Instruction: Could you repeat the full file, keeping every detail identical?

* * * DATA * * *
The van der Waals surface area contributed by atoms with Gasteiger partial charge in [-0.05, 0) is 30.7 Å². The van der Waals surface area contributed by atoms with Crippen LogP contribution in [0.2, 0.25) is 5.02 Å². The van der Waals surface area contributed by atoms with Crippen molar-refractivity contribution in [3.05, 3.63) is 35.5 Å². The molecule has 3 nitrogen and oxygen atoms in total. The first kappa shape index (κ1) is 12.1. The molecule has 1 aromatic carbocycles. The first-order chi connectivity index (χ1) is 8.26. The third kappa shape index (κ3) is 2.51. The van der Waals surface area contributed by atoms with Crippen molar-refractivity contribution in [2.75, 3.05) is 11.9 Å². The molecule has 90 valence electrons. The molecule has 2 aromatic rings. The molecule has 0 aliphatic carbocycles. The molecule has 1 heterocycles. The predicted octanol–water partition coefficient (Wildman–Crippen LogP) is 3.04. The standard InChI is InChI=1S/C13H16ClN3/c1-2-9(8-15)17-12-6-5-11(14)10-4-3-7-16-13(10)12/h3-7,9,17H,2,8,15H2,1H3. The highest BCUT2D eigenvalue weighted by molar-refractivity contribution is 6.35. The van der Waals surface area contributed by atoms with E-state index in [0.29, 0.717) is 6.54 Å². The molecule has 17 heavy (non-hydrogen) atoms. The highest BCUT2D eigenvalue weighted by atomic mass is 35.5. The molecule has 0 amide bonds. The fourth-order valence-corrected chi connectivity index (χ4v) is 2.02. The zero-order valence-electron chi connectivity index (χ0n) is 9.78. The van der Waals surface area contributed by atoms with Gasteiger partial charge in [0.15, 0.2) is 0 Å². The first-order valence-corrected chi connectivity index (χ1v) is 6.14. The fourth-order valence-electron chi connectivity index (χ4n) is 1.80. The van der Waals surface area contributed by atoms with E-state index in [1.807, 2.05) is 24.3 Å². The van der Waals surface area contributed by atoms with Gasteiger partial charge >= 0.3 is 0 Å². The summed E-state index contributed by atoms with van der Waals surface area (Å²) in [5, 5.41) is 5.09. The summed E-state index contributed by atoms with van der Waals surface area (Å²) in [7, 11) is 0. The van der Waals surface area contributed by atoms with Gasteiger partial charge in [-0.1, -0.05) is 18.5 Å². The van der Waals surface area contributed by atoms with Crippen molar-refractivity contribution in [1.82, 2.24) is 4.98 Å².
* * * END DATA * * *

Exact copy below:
The van der Waals surface area contributed by atoms with Gasteiger partial charge in [-0.05, 0) is 30.7 Å². The van der Waals surface area contributed by atoms with Crippen LogP contribution in [0.2, 0.25) is 5.02 Å². The van der Waals surface area contributed by atoms with Crippen molar-refractivity contribution in [3.05, 3.63) is 35.5 Å². The molecule has 3 nitrogen and oxygen atoms in total. The first kappa shape index (κ1) is 12.1. The molecule has 1 aromatic carbocycles. The first-order chi connectivity index (χ1) is 8.26. The third kappa shape index (κ3) is 2.51. The van der Waals surface area contributed by atoms with Crippen molar-refractivity contribution in [2.75, 3.05) is 11.9 Å². The molecule has 90 valence electrons. The molecule has 2 aromatic rings. The molecule has 0 aliphatic carbocycles. The molecule has 1 heterocycles. The predicted octanol–water partition coefficient (Wildman–Crippen LogP) is 3.04. The standard InChI is InChI=1S/C13H16ClN3/c1-2-9(8-15)17-12-6-5-11(14)10-4-3-7-16-13(10)12/h3-7,9,17H,2,8,15H2,1H3. The highest BCUT2D eigenvalue weighted by molar-refractivity contribution is 6.35. The van der Waals surface area contributed by atoms with E-state index in [0.29, 0.717) is 6.54 Å². The molecule has 17 heavy (non-hydrogen) atoms. The highest BCUT2D eigenvalue weighted by atomic mass is 35.5. The molecule has 0 amide bonds. The fourth-order valence-corrected chi connectivity index (χ4v) is 2.02. The zero-order valence-electron chi connectivity index (χ0n) is 9.78. The van der Waals surface area contributed by atoms with Gasteiger partial charge in [0.15, 0.2) is 0 Å². The first-order valence-corrected chi connectivity index (χ1v) is 6.14. The fourth-order valence-electron chi connectivity index (χ4n) is 1.80. The van der Waals surface area contributed by atoms with E-state index in [1.807, 2.05) is 24.3 Å². The van der Waals surface area contributed by atoms with Gasteiger partial charge >= 0.3 is 0 Å². The summed E-state index contributed by atoms with van der Waals surface area (Å²) in [5, 5.41) is 5.09. The summed E-state index contributed by atoms with van der Waals surface area (Å²) in [7, 11) is 0. The van der Waals surface area contributed by atoms with Gasteiger partial charge in [-0.1, -0.05) is 18.5 Å². The van der Waals surface area contributed by atoms with Crippen molar-refractivity contribution in [1.82, 2.24) is 4.98 Å².